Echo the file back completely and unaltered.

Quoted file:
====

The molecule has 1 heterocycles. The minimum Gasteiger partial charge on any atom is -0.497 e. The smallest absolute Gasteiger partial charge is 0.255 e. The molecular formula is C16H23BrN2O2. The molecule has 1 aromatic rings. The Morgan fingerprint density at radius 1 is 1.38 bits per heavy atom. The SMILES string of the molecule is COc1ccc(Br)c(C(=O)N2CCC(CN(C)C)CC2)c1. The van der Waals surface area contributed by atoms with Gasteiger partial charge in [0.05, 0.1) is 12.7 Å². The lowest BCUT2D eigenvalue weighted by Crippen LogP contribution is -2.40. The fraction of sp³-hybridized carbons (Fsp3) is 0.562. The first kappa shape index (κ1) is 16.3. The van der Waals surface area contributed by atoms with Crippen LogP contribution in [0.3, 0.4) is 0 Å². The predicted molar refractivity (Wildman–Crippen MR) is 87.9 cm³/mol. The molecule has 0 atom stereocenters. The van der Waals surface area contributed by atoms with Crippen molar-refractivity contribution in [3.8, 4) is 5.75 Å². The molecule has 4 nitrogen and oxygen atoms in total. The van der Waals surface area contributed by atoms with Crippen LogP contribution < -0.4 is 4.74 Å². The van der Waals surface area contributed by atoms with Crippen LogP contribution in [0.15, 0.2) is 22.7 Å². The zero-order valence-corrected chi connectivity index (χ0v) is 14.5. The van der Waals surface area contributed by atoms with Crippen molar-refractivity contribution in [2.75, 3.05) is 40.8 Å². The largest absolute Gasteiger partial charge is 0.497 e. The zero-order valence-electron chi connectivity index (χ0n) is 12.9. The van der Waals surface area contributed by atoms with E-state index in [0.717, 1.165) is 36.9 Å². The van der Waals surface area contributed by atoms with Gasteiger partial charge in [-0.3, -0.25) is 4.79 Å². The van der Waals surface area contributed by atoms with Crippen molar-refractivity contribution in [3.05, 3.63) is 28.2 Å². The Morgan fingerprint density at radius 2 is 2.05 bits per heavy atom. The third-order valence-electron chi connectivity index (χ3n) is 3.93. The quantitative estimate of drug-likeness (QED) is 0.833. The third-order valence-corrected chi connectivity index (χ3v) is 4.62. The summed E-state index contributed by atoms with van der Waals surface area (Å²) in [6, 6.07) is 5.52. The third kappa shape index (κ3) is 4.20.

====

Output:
The molecule has 1 heterocycles. The minimum Gasteiger partial charge on any atom is -0.497 e. The smallest absolute Gasteiger partial charge is 0.255 e. The molecular formula is C16H23BrN2O2. The molecule has 1 aromatic rings. The Morgan fingerprint density at radius 1 is 1.38 bits per heavy atom. The SMILES string of the molecule is COc1ccc(Br)c(C(=O)N2CCC(CN(C)C)CC2)c1. The van der Waals surface area contributed by atoms with Gasteiger partial charge in [0.05, 0.1) is 12.7 Å². The lowest BCUT2D eigenvalue weighted by Crippen LogP contribution is -2.40. The fraction of sp³-hybridized carbons (Fsp3) is 0.562. The first kappa shape index (κ1) is 16.3. The van der Waals surface area contributed by atoms with Crippen LogP contribution in [0.3, 0.4) is 0 Å². The predicted molar refractivity (Wildman–Crippen MR) is 87.9 cm³/mol. The molecule has 0 atom stereocenters. The van der Waals surface area contributed by atoms with Crippen molar-refractivity contribution in [3.8, 4) is 5.75 Å². The molecule has 4 nitrogen and oxygen atoms in total. The van der Waals surface area contributed by atoms with Crippen LogP contribution < -0.4 is 4.74 Å². The van der Waals surface area contributed by atoms with Crippen LogP contribution in [0.15, 0.2) is 22.7 Å². The zero-order valence-corrected chi connectivity index (χ0v) is 14.5. The van der Waals surface area contributed by atoms with Crippen molar-refractivity contribution in [2.75, 3.05) is 40.8 Å². The largest absolute Gasteiger partial charge is 0.497 e. The zero-order valence-electron chi connectivity index (χ0n) is 12.9. The van der Waals surface area contributed by atoms with E-state index in [0.717, 1.165) is 36.9 Å². The van der Waals surface area contributed by atoms with Gasteiger partial charge in [-0.3, -0.25) is 4.79 Å². The van der Waals surface area contributed by atoms with Crippen molar-refractivity contribution in [3.05, 3.63) is 28.2 Å². The Morgan fingerprint density at radius 2 is 2.05 bits per heavy atom. The third-order valence-electron chi connectivity index (χ3n) is 3.93. The quantitative estimate of drug-likeness (QED) is 0.833. The third-order valence-corrected chi connectivity index (χ3v) is 4.62. The summed E-state index contributed by atoms with van der Waals surface area (Å²) in [6, 6.07) is 5.52. The third kappa shape index (κ3) is 4.20.